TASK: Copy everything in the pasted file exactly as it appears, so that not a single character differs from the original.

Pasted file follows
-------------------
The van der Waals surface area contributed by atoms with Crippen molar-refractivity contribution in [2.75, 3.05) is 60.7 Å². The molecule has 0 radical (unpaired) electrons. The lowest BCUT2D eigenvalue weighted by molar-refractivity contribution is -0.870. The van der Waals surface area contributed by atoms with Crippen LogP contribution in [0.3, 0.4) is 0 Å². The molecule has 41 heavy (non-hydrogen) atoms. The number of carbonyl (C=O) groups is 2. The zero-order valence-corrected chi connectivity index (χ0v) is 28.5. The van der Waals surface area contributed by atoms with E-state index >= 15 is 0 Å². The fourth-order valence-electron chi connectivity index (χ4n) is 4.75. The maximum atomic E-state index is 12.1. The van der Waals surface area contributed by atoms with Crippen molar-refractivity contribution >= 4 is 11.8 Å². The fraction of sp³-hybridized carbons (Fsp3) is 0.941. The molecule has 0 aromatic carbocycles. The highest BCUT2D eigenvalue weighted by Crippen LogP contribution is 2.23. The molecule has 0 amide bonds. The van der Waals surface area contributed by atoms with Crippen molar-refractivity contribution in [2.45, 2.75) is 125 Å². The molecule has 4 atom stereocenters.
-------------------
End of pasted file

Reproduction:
The van der Waals surface area contributed by atoms with Crippen molar-refractivity contribution in [2.75, 3.05) is 60.7 Å². The molecule has 0 radical (unpaired) electrons. The lowest BCUT2D eigenvalue weighted by molar-refractivity contribution is -0.870. The van der Waals surface area contributed by atoms with Crippen LogP contribution in [0.3, 0.4) is 0 Å². The molecule has 41 heavy (non-hydrogen) atoms. The number of carbonyl (C=O) groups is 2. The zero-order valence-corrected chi connectivity index (χ0v) is 28.5. The van der Waals surface area contributed by atoms with E-state index >= 15 is 0 Å². The fourth-order valence-electron chi connectivity index (χ4n) is 4.75. The maximum atomic E-state index is 12.1. The van der Waals surface area contributed by atoms with Crippen molar-refractivity contribution >= 4 is 11.8 Å². The fraction of sp³-hybridized carbons (Fsp3) is 0.941. The molecule has 0 aromatic carbocycles. The highest BCUT2D eigenvalue weighted by Crippen LogP contribution is 2.23. The molecule has 0 amide bonds. The van der Waals surface area contributed by atoms with Crippen molar-refractivity contribution in [2.45, 2.75) is 125 Å². The molecule has 4 atom stereocenters.